If Musburger Got It Right, He’d Call a Foul on Himself
Somebody, please, put a muzzle on Brent Musburger.
CBS Sports, if it is going to assign Musburger to basketball, should at least print a sign for him that reads: “Think before you speak.”
Like it or not, Musburger and Tom Heinsohn, who, of course, is everybody’s favorite commentator, will be working the Laker-Dallas playoff series after Channel 9 and TBS televise Game 3 tonight.
CBS takes over with Game 4 Sunday at 12:30 p.m.
While the bad news is the network’s selection of announcers, the good news is there will be no 11:30 p.m. delayed telecasts in Los Angeles.
If Game 5 is necessary next Tuesday, Channel 2 will carry it live at 8:30. Elsewhere, it will be televised at 11:30. Of course, 11:30 is live for East Coast viewers.
Any remaining games in the series will be televised live nationally by CBS or TBS. All of the remaining Boston-Detroit games will be televised live by CBS, and all the championship series will be shown live.
How bad is Musburger on basketball? Well, in Sunday’s Game 7 of the Boston-Atlanta series, he may have reached a low in shilling for his network in the third quarter. After the Celtics’ Danny Ainge committed a foul, he said:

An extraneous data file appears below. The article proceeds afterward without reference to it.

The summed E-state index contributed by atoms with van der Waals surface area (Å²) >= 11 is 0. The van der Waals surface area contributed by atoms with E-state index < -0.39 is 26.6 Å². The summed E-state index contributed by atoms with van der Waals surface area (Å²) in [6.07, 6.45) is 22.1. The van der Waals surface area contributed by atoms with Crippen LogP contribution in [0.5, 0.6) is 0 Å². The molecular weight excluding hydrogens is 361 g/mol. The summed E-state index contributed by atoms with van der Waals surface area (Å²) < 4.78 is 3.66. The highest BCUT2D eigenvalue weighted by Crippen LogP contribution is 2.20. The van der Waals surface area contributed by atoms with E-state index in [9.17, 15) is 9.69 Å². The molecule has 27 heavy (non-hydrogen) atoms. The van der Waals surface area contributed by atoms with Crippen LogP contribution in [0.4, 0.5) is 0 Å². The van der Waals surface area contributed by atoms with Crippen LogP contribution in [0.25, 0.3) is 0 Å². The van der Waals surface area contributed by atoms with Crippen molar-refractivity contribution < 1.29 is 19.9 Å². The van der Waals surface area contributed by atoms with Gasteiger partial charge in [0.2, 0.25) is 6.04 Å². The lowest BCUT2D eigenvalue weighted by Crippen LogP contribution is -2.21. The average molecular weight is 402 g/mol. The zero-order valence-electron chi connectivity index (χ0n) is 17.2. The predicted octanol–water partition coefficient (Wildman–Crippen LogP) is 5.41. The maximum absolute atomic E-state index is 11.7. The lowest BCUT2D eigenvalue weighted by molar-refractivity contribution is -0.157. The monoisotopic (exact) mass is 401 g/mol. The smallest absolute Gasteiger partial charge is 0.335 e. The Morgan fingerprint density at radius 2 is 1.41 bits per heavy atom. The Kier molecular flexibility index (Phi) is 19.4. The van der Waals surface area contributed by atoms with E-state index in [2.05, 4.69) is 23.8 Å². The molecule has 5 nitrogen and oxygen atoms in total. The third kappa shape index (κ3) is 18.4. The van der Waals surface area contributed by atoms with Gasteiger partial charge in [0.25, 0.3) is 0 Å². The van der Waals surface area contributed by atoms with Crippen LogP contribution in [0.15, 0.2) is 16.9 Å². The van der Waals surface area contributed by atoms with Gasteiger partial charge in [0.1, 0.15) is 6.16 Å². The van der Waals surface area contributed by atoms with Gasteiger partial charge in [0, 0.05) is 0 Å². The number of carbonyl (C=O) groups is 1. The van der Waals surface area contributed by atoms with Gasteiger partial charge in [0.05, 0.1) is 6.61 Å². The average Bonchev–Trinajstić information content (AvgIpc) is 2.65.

“Ainge has become a good golfer. When he goes home late this afternoon, he’ll probably check in to see who won the Colonial. That’s coming up here next on CBS.”
Of course, foremost in Ainge’s mind would be Lanny Wadkins’ victory in the Colonial National Invitation golf tournament.
Musburger’s comments are sometimes harmless cliches, such as “McHale puts it to the parquet,” meaning Kevin McHale dribbled the ball.
But other times he is out-and-out wrong.
On Sunday, when Atlanta’s Doc Rivers was called for goaltending on a layup by Danny Ainge with 19 seconds left, Musburger said Ainge was fouled. The official, meanwhile, signaled goaltending.
Heinsohn quickly, and quietly, corrected his partner. “It was goaltending,” Heinsohn said. Musburger: “It was that.”
Thank you, Brent.
From this point on, Musburger had nothing but troubles.
The score was 116-111 with 17 seconds left. As any fan knows, a five-point lead isn’t much in a National Basketball Assn. game.
But that didn’t keep Musburger from saying, “The Boston Celtics will win this series,” adding that the goaltending call “sealed the fate of the Atlanta Hawks.”
Musburger kept trying to put Sunday’s game into the refrigerator, or whatever you want to call it, and kept having to retract himself. “They (the Hawks) still have a glimmer of hope,” he was forced to say. Then: “This team will not surrender.”
Meanwhile, Heinsohn kept telling viewers, despite what Musburger said, it wasn’t over.